- P: Plot the PACF plot again, and observe the number of significant lags separated by multiples of m.
- D: The number of seasonal differences needed to convert the series to stationary.
- Q: Plot the ACF plot again, and observe the number of significant lags separated by multiples of m.
We have already made the ACF and PACF plots for the S&P 500 Returns series. For ease of access, the same image of the plots is displayed below:
- p = 1, or p = 2 : First 2 lags of PACF are significant.
- d = 0 : No successive differencing was performed in the S&P 500 Returns series.
- q = 1, or q = 2 : First 2 lags of ACF are significant.
- m = 5 : The observations are observed on business days (5 days a week) and there was presence of a seasonal pattern in the decomposition of the series done in part 2 of this series.
- P = 1 : 5th lag is significant in PACF plot.
- D = 0 : There was no seasonal differencing performed here.
- Q = 1, or Q = 2 : 5th and 10th lags are significant in ACF plot.
Using a permutation of all the parameters above we can have 8 different models:
- SARIMA(1, 0, 1)(1, 0, 1, 5)
- SARIMA(1, 0, 1)(1, 0, 2, 5)
- SARIMA(1, 0, 2)(1, 0, 1, 5)
- SARIMA(1, 0, 2)(1, 0, 2, 5)
- SARIMA(2, 0, 1)(1, 0, 1, 5)
- SARIMA(2, 0, 1)(1, 0, 2, 5)
- SARIMA(2, 0, 2)(1, 0, 1, 5)
- SARIMA(2, 0, 2)(1, 0, 2, 5)
Like ARIMA, lets use the simplest one, which is SARIMA(1, 0, 1)(1, 0, 1, 5)
Fitting SARIMA(1, 0, 1)(1, 0, 1, 5)
Very similar to fitting the ARIMA(1, 0, 1) model, we will now fit a SARIMA(1, 0, 1)(1, 0, 1, 5) model to S&P 500 Returns. Then using the ACF and PACF plots on the residuals the models performance will be evaluated. If the model is able to capture the information in the data then the residuals should resemble white noise. In other words, the ACF and PACF plots of the residuals should result in no significant lags.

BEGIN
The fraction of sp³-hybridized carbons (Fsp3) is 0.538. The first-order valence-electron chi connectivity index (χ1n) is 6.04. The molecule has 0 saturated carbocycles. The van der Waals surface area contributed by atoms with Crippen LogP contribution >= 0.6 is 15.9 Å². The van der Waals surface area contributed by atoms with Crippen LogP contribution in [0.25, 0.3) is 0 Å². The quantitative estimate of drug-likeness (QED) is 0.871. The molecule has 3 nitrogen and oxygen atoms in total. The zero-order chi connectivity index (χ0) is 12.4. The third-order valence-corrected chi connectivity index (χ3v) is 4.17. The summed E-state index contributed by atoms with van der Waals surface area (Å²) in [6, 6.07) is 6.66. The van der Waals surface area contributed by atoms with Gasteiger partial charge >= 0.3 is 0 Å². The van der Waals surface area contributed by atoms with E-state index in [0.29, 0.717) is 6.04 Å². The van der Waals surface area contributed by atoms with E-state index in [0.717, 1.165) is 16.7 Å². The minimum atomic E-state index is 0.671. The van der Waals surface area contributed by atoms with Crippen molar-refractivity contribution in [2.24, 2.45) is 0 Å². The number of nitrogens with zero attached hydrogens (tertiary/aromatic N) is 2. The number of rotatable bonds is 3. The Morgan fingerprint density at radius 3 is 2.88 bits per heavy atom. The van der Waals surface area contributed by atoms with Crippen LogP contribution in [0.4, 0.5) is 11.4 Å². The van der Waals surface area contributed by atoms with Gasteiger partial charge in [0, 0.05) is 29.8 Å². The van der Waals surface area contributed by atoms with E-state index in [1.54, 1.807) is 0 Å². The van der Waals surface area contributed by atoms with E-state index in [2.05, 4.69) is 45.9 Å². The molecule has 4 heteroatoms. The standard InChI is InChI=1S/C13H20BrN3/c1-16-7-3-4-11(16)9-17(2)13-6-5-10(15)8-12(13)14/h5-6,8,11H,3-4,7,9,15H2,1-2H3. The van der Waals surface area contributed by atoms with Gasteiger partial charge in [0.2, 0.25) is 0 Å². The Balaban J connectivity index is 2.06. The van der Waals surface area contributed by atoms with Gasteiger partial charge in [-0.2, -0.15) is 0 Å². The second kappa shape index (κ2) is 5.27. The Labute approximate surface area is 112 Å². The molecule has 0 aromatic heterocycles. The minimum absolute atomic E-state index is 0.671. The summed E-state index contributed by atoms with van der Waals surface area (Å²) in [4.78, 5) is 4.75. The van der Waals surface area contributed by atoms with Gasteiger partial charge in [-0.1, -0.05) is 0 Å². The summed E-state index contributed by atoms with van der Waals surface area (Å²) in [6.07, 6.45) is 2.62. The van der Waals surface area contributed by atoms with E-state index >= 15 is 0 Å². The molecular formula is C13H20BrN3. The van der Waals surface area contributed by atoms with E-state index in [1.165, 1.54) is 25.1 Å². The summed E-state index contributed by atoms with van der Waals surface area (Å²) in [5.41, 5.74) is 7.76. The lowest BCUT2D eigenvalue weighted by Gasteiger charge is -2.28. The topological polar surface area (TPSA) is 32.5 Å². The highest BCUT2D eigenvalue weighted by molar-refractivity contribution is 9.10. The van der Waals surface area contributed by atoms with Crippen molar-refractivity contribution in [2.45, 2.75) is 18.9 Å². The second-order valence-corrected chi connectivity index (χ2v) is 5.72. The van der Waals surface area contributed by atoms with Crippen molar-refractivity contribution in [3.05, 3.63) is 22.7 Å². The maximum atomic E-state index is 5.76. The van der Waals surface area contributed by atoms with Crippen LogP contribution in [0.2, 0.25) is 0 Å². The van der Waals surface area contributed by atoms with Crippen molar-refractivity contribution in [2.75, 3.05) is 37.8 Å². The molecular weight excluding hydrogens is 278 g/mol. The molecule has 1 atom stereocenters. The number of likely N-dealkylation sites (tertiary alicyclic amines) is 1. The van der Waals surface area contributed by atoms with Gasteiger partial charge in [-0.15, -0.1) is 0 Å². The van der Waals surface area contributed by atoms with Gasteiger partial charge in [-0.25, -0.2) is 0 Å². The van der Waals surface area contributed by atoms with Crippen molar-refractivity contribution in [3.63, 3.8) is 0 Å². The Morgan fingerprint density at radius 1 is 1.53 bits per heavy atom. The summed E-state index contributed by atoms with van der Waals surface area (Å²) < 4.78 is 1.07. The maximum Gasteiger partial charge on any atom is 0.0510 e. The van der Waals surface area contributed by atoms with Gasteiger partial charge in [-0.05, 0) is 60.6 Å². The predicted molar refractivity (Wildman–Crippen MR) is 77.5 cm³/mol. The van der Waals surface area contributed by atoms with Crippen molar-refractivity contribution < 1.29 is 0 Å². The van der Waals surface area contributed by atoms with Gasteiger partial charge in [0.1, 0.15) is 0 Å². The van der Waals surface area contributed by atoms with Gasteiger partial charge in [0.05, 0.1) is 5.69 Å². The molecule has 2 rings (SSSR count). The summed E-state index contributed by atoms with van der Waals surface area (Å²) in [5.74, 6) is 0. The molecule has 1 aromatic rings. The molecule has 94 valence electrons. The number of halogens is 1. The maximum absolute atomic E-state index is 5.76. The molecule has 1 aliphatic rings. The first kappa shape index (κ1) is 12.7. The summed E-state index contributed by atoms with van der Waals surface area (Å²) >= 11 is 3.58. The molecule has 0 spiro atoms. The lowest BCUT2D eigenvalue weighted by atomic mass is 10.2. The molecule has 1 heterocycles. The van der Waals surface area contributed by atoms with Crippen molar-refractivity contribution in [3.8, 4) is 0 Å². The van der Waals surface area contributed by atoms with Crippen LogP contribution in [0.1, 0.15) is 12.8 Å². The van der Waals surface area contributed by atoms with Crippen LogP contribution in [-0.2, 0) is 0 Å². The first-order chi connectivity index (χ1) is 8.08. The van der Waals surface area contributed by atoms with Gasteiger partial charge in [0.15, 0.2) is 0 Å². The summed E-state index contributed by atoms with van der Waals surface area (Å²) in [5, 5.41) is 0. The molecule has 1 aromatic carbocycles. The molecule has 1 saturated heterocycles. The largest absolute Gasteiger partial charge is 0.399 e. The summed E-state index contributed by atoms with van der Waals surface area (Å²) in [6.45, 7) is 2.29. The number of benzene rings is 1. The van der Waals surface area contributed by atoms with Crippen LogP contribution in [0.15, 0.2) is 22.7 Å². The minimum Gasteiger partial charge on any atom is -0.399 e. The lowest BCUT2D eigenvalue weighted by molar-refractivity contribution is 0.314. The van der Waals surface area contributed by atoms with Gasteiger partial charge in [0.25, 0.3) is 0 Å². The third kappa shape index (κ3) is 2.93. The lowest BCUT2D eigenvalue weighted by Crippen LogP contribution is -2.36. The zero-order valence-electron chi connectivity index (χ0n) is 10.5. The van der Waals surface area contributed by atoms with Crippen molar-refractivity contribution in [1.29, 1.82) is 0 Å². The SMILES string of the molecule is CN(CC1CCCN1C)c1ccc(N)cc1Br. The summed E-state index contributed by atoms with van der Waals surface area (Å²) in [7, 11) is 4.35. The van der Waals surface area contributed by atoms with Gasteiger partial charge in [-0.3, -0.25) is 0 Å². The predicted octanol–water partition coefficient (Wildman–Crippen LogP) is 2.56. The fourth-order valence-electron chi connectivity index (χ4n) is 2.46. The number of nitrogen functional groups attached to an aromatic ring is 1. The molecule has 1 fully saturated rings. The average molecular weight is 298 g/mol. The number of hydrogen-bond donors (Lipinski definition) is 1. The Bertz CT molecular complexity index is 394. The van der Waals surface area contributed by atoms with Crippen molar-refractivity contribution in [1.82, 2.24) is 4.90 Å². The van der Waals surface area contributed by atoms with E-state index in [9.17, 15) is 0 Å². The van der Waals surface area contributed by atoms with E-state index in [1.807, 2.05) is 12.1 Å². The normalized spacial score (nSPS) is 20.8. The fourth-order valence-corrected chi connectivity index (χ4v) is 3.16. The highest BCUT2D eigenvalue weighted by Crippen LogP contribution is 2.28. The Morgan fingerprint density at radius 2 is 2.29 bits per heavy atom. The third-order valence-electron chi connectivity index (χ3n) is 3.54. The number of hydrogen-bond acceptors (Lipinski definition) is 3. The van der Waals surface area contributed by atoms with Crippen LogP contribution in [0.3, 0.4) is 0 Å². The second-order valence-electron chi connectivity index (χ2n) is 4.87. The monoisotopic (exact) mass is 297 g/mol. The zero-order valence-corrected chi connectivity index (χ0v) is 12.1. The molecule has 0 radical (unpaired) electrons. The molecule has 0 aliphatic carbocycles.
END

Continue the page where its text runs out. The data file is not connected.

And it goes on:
The code used to fit the SARIMA model is almost the same as the one used for ARIMA model. The only difference is the addition of the seasonal_order parameter in the SARIMAX() function. Like ARIMA, here also a SARIMA model is fitted to the S&P 500 Returns series, the summary table is printed out, and the ACF and PACF plots for the residuals are constructed.
The summary table shows that all the coefficients are significant and, the residuals resemble white noise based on the ACF and PACF plots. Thus the model performs well in capturing all the information in the series.
Forecasting using ARIMA and SARIMA
Let us now forecast the S&P 500 Returns using the models that we trained in the previous sections.
The predict() method is called on the fitted models to generate a series of predictions between the time interval specified by the start and the end parameters of the function. Once we have the predictions, the mean_squared_error() function, from sklearn.metrics, is used to generate the MSE (Mean Squared Error) score for the predictions. sqrt() , A simple square root function from numpy , is then used to generate the RMSE (Root Mean Squared Error) score for the predictions. The predictions are then plotted against the actual observations in the test set to see the performance of the model.
The image above shows that the ARIMA model slightly outperforms the SARIMA model for S&P 500 Returns based on the RMSE score. However, the Log Likelihood, AIC etc. indicate that the SARIMA model outperforms the ARIMA model. The RMSE is calculated over predictions in the test set. On the other hand, the AIC is calculated over the train set. Thus if the priority is to model the train set well, then the model with lower AIC should be preferred, and if the model should perform well on the test set, then RMSE will have greater importance. In this case, we want better predictions, and hence, we will choose the model that performs the best on the test set. Therefore, the final model chosen for S&P 500 Returns is ARIMA(1, 0, 1).